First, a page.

Afghanistan could face economic collapse if international assistance is abruptly cut as foreign combat forces are withdrawn, the World Bank warned, stressing that the war-ravaged nation will need billions of dollars in aid for a decade or more.
The forecast by the World Bank, released late on Tuesday, reflects broader concerns that Afghanistan will enter into a deep recession as the international community gradually reduces both the aid it provides the government and starts drawing down the 130,000 troops currently in the country.
That troop withdrawal, which is slated to be completed by the end of 2014, has already begun with the transition of security responsibility from NATO to Afghan forces in seven areas earlier this year.
“The full assumption of Afghan responsibility for security by end-2014, the drawdown of most international military forces and the likely reduction in overall assistance will have a profound impact on Afghanistan’s economic and political landscape, extending well beyond 2014,” the World Bank said in a report.
The organization said Afghanistan this year received $15.7 billion in aid, representing more than 90 percent of its public spending.
“International experience and Afghanistan’s history after the Soviet military withdrawal in 1989 demonstrate that violent fluctuations in aid, especially abrupt aid cut-offs, are extremely dangerous and destabilizing,” the report said.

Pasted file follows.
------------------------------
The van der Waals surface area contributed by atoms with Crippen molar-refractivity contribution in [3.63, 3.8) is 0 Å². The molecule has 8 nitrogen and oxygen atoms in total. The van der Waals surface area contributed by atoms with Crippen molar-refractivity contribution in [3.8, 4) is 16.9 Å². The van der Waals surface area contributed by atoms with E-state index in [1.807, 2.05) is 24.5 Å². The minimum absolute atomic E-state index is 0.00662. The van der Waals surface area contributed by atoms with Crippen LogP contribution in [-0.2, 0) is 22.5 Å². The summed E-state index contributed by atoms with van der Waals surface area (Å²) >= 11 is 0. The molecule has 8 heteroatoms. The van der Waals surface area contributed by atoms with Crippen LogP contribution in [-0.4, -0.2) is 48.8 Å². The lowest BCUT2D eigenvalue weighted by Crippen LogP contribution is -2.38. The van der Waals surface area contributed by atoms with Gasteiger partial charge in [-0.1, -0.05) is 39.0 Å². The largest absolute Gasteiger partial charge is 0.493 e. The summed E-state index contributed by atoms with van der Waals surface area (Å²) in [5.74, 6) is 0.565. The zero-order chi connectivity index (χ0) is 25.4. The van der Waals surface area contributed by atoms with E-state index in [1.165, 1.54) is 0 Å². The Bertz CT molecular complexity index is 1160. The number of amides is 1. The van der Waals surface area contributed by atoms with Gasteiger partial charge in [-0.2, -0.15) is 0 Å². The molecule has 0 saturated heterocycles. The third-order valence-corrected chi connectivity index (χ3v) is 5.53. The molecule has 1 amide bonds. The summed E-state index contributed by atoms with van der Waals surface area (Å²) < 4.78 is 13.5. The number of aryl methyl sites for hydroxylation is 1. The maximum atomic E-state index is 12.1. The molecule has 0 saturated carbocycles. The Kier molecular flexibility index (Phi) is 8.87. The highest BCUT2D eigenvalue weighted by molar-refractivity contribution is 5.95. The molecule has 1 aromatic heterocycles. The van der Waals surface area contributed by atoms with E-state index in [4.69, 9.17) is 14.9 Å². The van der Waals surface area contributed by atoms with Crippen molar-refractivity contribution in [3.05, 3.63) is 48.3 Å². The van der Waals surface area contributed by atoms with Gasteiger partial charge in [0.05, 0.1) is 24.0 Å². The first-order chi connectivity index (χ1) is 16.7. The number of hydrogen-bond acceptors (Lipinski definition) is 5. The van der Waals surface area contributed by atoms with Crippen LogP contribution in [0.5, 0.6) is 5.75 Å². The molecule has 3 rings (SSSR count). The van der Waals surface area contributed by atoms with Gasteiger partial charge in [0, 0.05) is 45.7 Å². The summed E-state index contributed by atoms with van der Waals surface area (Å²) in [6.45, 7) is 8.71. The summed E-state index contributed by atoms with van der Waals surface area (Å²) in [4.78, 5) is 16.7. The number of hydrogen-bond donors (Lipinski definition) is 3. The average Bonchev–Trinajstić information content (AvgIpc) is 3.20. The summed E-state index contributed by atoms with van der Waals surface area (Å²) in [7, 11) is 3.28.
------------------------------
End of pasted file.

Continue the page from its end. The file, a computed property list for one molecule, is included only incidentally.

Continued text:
It said that the international community had to find ways to mitigate the impact and find a more sustainable way to deliver aid in the years to come.
The government of President Hamid Karzai has pinned much of its hopes on massive copper deposits and other mineral wealth, but exploiting those resources, which Afghan officials predict will bring in about $3 trillion, will take years.
“The extremely high level of current annual aid is roughly the same amount as Afghanistan’s Gross Domestic Product and cannot be sustained,” the study said.
The World Bank estimated that Afghanistan’s domestic revenues are expected to increase from 10 per cent of GDP in 2011 to 17.5 per cent by 2021.
The rise, however, is dependent on the opening of some mining facilities, efficient tax collection and a security situation that does not deteriorate.
Weighing heavily on the country’s fiscal position is spending on the Afghan National Security Forces, slated to increase to 352,000 personnel by the end of 2014, and basic and civil services.
Those expenses will have grown to twice the size of revenues and will result in a shortfall of about $7.8 billion annually, or about 25 per cent of the country’s GDP in 2021.